HEALTH CARE BENEFITS: COSTS KEPT IN CHECK LAST YEAR
While health care benefit costs were kept "at bay" lastThis is part of the California Healthline Daily Edition, a summary of health policy coverage from major news organizations. Sign up for an email subscription.
year, costs are expected to rise in coming years, according to a
new William Mercer/Foster Higgins survey. The Wall Street
Journal reports that a "strong surge of workers into managed-care
plans ... helped hold the increase in overall medical costs for
active and retired employees to just 0.2%" (Winslow, 1/20). The
survey found that the percentage of people enrolled in managed
care plans increased from 52% in 1993 and 77% in 1996 to 85% in
1997 (Findlay, USA Today, 1/20). That increase "has been at the
root of corporate America's success in reversing several years of
double-digit inflation in the late 1980s and early 1990s."
However, "it also means the days of holding down costs by moving
employees to lower-cost health plans essentially are over" (Wall
Street Journal, 1/20).
Costs increased around four percent in companies whose
health plans "were basically unchanged." However, the shift to
managed care helped keep overall cost increases to an average
0.2%, or $3,924. Costs increases were shared by employers and
employees. The New York Times reports that "[c]osts for active
employees averaged $3,165 in HMOs, $3,321 in [PPOs], $3,481 in
open-access HMOs and $3,521 in fee-for-service plans." For early
retirees, the average cost decreased 4.3% to $4,985, as "many
employers pushed retirees into HMOs." In addition, employers
offering coverage to retirees under 65 dropped to 38% from 40% in
1996 and 46% in 1993 (Freudenheim, 1/20). Employers who shifted
workers into managed care plans saw savings ranging from $40 to
$356, depending on the type of plan.
John Erb, a chief author of the study, said, "Now that they
have driven all of their people into managed care, employers have
to worry just where the costs go now" (Wall Street Journal,
1/20). According to Erb, employers expect a seven percent cost
increase in 1998. Tom Billet, a vice president of the Medstat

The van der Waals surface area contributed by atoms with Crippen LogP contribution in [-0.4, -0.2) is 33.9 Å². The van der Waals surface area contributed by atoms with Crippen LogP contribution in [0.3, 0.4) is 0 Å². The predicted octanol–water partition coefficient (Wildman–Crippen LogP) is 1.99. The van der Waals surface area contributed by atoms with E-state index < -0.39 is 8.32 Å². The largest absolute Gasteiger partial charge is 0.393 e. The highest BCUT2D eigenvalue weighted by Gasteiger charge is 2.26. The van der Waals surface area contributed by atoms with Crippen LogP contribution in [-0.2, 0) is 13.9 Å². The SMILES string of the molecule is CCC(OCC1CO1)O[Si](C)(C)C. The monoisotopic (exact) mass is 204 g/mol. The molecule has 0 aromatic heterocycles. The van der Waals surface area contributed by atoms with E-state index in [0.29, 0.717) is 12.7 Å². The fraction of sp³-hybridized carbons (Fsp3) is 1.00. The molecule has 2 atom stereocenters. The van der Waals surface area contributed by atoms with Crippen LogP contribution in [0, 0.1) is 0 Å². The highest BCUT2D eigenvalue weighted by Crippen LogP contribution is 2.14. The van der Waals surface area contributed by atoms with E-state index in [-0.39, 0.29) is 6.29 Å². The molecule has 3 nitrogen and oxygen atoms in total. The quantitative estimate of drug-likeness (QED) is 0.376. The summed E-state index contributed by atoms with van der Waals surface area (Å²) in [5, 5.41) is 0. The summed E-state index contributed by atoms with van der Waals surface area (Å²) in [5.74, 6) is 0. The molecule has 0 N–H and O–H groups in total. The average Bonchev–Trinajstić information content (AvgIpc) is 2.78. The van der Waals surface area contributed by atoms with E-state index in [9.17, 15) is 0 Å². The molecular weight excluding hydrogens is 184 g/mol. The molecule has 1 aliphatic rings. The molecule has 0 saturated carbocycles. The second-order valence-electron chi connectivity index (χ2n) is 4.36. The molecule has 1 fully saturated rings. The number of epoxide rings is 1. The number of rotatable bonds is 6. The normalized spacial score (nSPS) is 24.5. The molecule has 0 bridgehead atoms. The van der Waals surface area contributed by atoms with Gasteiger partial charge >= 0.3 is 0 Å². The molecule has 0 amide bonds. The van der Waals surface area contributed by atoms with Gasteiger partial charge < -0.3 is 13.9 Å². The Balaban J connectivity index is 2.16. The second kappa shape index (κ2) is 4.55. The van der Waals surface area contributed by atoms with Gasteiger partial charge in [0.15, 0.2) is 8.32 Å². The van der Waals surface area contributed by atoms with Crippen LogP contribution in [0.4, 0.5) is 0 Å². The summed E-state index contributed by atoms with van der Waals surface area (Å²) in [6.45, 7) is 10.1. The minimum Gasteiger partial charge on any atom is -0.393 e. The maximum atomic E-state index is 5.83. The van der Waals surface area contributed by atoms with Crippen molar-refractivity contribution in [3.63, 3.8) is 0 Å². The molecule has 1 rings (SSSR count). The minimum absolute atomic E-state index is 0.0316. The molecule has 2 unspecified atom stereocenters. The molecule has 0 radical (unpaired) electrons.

Group, said his clients are expecting cost increases of between
five percent and 10% in 1998. He said, "A lot of the easy cost
reductions have now been accomplished, through converting people
from indemnity" plans (New York Times, 1/20). In addition, the
Wall Street Journal reports that many managed care companies
"have offered such plans with aggressive prices that threaten
profitability and other measures of financial health." Managed
care plans are now taking more of the high-cost members, which is
"driving up the portion of premium revenues that the plans must
spend on medical care." The Journal notes that several large
insurers, including Aetna U.S. Healthcare, Oxford Health Plans
Inc., and Pacificare Health Systems Inc., have all "taken
financial hits recently because they underestimated health costs
and struggled with troublesome information systems" (1/20).
Other problems cited were merger costs and rising prices for
medical services and prescription drugs.
AROUND THE NATION
The Los Angeles Times reports that employers in California
are concerned that the large "number of major mergers and
acquisitions among California HMOs last year will lead to ...
increases in 1998 and beyond." Mercer consultant Kirby Bosley
said, "[E]mployers are concerned that the ... decline in the
number of players in the marketplace will make their negotiations
more difficult in 1998" (Olmos, 1/20). The Mercer study found
that "Atlanta led the country with an 8.6% hike in costs, while
Cleveland tied with Philadelphia for second at 5.2% (Stark,
Philadelphia Inquirer, 1/20). Health costs in the Baltimore-
Washington area dropped 2.3% in 1997, the Baltimore Sun reports,
but costs in the region are already increasing (Salganik, 1/20).
In Atlanta, costs increased 8.6% to $3,978. The Atlanta Journal-
Constitution reports that according to Mercer analyst Lew Yeouze,
most of the increases came from the popularity of point-of-
service plans in Atlanta, which are more expensive than HMOs.
Although the South in general had higher average increases than
the rest of the country, health care costs in the South are still
the lowest nationally (Miller, 1/20). The cost of health care in
Tennessee remained lower than the national average, and
enrollment in managed care is also lower in that area than in
other regions (Campbell, Memphis Commercial Appeal, 1/20). In
Connecticut, large employers saw 2.2% decreases in the cost of
health insurance in 1997 (Levick, Hartford Courant, 1/20).